Junior doctor at Middlemore Hospital, Tuipoloa Opetaia Aati is using his mother tongue⎯Samoan to break down cultural barriers in medicine to help connect with his patients and better understand their medical needs or diagnosis.
He has at least one medical consultation in Samoan a week and is happy he can be a familiar and approachable face for Pasifika coming into the hospital.
“Having fluency in Samoan was definitely a skill I wanted to incorporate into my profession. I know it acts as a form of bringing down the barriers between the doctor and the patient and brings us on the same level. There is a power discrepancy in patient-doctor relationships, knowing Samoan helps in this way with Samoan patients,” he says.
“I hope that speaking Samoan helps Pacific patients to feel comfortable enough to converse freely with me during consultations. It also allows me to form a relationship with their family especially, if there is a family member that is responsible for taking care of them. For me, I always feel a sense of connection that expresses⎯yes, we're both not in our ‘home’ but our mutual language helps both parties feel connected and grounded."
Born in Moto’otua, Apia, Aati moved to New Zealand during his early schooling years. He’s always wanted to uplift Pasifika in his work and found medicine and health was the best pathway for him to do that.In 2019, he was a recipient of the Pasifika Medical Association’s Dr Leopino Foliaki University of Auckland Scholarship.
Worth $10,000 per recipient, the scholarship is awarded to a Pacific male and female student in their sixth year of studying a Bachelor of Medicine and a Bachelor of Surgery (MBChB) at the University of Auckland.
“I feel so privileged to have got the scholarship. It’s named after the late Dr Foliaki who holds a really important place within Pacific health so, I feel happy and proud that I have that kind of association with him. The scholarship was given to me at a Pasifika Medical Association ball and that was also a good way to meet and be introduced to other health professionals as well."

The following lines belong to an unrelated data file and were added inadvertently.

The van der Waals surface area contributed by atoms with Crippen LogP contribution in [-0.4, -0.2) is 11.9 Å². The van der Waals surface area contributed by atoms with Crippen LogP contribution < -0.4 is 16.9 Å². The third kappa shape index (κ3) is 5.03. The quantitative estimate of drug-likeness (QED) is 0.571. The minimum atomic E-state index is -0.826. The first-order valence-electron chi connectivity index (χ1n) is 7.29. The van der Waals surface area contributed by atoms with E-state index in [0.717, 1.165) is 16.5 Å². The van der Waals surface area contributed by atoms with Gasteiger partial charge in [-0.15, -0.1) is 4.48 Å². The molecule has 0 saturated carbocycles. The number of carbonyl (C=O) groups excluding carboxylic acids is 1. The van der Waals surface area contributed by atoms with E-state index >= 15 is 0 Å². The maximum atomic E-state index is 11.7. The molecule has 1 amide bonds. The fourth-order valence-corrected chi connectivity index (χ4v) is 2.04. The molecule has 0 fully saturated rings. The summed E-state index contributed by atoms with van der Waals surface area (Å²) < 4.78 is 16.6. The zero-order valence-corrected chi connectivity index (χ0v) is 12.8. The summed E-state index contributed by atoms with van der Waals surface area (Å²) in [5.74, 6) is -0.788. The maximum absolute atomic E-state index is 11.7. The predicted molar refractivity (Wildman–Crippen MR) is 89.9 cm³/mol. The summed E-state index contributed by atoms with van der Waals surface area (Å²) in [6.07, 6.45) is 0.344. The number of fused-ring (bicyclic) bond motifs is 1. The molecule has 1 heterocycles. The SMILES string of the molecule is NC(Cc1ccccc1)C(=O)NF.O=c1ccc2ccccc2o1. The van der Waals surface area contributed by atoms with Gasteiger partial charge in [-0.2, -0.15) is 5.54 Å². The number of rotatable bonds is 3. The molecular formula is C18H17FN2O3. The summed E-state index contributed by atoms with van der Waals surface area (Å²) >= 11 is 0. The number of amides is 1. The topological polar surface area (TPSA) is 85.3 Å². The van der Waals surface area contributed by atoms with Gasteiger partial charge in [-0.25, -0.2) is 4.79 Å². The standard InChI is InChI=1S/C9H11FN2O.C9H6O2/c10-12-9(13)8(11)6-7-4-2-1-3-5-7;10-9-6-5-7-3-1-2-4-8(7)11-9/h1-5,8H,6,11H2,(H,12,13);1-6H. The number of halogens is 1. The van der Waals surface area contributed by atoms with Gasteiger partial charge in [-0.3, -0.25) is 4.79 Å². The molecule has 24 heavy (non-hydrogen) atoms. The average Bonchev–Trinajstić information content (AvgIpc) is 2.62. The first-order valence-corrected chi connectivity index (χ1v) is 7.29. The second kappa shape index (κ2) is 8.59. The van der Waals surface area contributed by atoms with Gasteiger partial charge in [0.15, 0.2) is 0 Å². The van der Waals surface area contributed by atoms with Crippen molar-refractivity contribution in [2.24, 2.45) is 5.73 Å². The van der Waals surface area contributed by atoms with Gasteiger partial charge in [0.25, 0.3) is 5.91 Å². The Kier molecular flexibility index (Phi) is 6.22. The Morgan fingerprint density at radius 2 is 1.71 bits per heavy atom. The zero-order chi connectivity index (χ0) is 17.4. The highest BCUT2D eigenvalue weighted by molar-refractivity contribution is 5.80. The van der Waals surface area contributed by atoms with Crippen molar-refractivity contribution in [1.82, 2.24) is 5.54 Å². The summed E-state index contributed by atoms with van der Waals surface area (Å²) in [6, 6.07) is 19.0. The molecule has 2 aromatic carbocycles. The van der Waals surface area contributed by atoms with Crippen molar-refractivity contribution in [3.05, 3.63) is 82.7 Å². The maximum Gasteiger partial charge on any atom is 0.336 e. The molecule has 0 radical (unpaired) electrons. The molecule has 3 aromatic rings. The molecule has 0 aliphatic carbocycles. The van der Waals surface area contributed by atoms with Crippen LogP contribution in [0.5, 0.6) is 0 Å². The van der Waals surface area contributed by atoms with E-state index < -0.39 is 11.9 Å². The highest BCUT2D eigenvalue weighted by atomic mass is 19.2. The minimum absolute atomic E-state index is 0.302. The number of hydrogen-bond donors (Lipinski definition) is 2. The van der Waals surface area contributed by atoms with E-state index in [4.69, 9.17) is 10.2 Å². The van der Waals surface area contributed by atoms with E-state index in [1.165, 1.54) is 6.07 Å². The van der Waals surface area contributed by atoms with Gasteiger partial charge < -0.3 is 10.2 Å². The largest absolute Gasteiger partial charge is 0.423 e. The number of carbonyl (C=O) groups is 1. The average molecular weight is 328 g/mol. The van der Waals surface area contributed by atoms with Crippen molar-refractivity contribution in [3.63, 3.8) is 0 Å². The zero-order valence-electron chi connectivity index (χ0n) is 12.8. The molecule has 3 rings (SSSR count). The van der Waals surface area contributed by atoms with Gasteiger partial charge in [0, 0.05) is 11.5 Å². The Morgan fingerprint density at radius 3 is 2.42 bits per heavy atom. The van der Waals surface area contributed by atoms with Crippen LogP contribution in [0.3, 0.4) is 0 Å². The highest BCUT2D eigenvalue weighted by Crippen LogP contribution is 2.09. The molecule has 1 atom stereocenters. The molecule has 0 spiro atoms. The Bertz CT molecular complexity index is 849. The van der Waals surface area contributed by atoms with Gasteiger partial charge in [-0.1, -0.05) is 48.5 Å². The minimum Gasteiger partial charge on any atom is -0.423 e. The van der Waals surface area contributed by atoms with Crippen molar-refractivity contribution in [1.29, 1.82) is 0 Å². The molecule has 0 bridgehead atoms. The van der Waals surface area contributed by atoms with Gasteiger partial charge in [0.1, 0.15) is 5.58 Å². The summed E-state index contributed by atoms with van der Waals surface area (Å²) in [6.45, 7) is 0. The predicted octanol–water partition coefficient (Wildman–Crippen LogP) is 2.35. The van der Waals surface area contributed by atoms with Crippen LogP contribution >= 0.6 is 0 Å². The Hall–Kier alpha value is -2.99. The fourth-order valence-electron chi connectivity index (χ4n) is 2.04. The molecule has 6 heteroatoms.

Previously living in New Plymouth, Opetaia says he’s utilised some of the scholarship fund to buy a car to help him get to work.
“Living in New Plymouth I didn’t need a car as I would walk to work every day. Now, being based in Auckland and working in a different hospital to my partner (who is also a doctor) and working unsociable hours, having a car at times is very necessary.”
The thirty-three-year-old says most students study medicine as a pathway to serve their communities. But, acknowledges how helpless you can feel during the “grueling” six-years of medical school.
“When you start working and you begin meeting Pasifika clients at work, then you’ll understand how helpful you can be to your community,” he says. “That patient relationship is definitely the highlight of my job too. I always used to think it was cheesy when doctors said that but it’s true. There can be quite a lot of bureaucracy in the job, lots of paper work, but meeting people in the community and patients is the best thing.”
The late Dr Leopino Foliaki was the first Tongan doctor in New Zealand.
Born in a small village near Nuku‘alofa he moved his family to New Zealand in the late 1960’s. As well as being a doctor, he often filled the role of a counselor and assisted many Tongans to find jobs when they first arrived in New Zealand.
He was a leader in the Tongan community and a pioneer in Pacific health issues establishing the Pacific Health and Welfare Committee in 1978 with Dr Papali’i Semisi Ma’ia’i.
It was set up to remedy the need for ethnic-specific health services which were non-existent at the time.
Since then it has become the backbone of many Pacific health initiatives.
Opening date for all 2020 scholarships is Monday 25 May 2020 and applications close on Friday 3 July 2020.
Please see the link to apply:http://pacifichealth.org.nz/2020-scholarships/